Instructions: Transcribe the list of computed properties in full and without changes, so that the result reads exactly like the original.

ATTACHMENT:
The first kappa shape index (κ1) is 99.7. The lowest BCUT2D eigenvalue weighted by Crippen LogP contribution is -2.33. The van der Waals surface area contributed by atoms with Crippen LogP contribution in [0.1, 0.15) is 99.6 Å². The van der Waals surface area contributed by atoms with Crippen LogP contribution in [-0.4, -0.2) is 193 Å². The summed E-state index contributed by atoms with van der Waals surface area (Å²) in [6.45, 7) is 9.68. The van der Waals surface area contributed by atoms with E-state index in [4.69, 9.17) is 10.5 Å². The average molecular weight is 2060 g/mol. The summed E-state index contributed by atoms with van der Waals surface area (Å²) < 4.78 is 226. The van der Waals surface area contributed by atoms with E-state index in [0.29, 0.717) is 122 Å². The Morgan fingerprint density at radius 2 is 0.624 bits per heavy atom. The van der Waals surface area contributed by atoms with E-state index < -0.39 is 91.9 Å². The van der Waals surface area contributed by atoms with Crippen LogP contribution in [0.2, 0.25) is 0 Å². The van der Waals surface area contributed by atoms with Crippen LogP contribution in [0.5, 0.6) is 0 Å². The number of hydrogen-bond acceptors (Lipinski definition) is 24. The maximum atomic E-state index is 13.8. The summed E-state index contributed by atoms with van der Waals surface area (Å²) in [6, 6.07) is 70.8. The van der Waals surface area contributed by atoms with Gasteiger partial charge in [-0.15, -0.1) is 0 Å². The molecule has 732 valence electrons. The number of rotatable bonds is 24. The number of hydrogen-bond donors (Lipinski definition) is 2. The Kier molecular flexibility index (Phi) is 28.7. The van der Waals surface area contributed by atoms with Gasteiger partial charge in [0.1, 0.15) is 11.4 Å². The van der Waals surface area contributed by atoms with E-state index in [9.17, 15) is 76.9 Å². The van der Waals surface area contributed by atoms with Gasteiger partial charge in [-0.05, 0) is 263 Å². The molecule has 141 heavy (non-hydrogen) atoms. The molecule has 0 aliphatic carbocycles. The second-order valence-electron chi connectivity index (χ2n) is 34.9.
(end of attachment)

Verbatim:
The first kappa shape index (κ1) is 99.7. The lowest BCUT2D eigenvalue weighted by Crippen LogP contribution is -2.33. The van der Waals surface area contributed by atoms with Crippen LogP contribution in [0.1, 0.15) is 99.6 Å². The van der Waals surface area contributed by atoms with Crippen LogP contribution in [-0.4, -0.2) is 193 Å². The summed E-state index contributed by atoms with van der Waals surface area (Å²) in [6.45, 7) is 9.68. The van der Waals surface area contributed by atoms with E-state index in [4.69, 9.17) is 10.5 Å². The average molecular weight is 2060 g/mol. The summed E-state index contributed by atoms with van der Waals surface area (Å²) < 4.78 is 226. The van der Waals surface area contributed by atoms with E-state index in [0.29, 0.717) is 122 Å². The Morgan fingerprint density at radius 2 is 0.624 bits per heavy atom. The van der Waals surface area contributed by atoms with E-state index < -0.39 is 91.9 Å². The van der Waals surface area contributed by atoms with Crippen LogP contribution in [0.2, 0.25) is 0 Å². The van der Waals surface area contributed by atoms with Crippen LogP contribution in [0.5, 0.6) is 0 Å². The number of hydrogen-bond acceptors (Lipinski definition) is 24. The maximum atomic E-state index is 13.8. The summed E-state index contributed by atoms with van der Waals surface area (Å²) in [6, 6.07) is 70.8. The van der Waals surface area contributed by atoms with Gasteiger partial charge in [-0.15, -0.1) is 0 Å². The molecule has 732 valence electrons. The number of rotatable bonds is 24. The number of hydrogen-bond donors (Lipinski definition) is 2. The Kier molecular flexibility index (Phi) is 28.7. The van der Waals surface area contributed by atoms with Gasteiger partial charge in [0.1, 0.15) is 11.4 Å². The van der Waals surface area contributed by atoms with E-state index in [9.17, 15) is 76.9 Å². The van der Waals surface area contributed by atoms with Gasteiger partial charge in [-0.05, 0) is 263 Å². The molecule has 141 heavy (non-hydrogen) atoms. The molecule has 0 aliphatic carbocycles. The second-order valence-electron chi connectivity index (χ2n) is 34.9.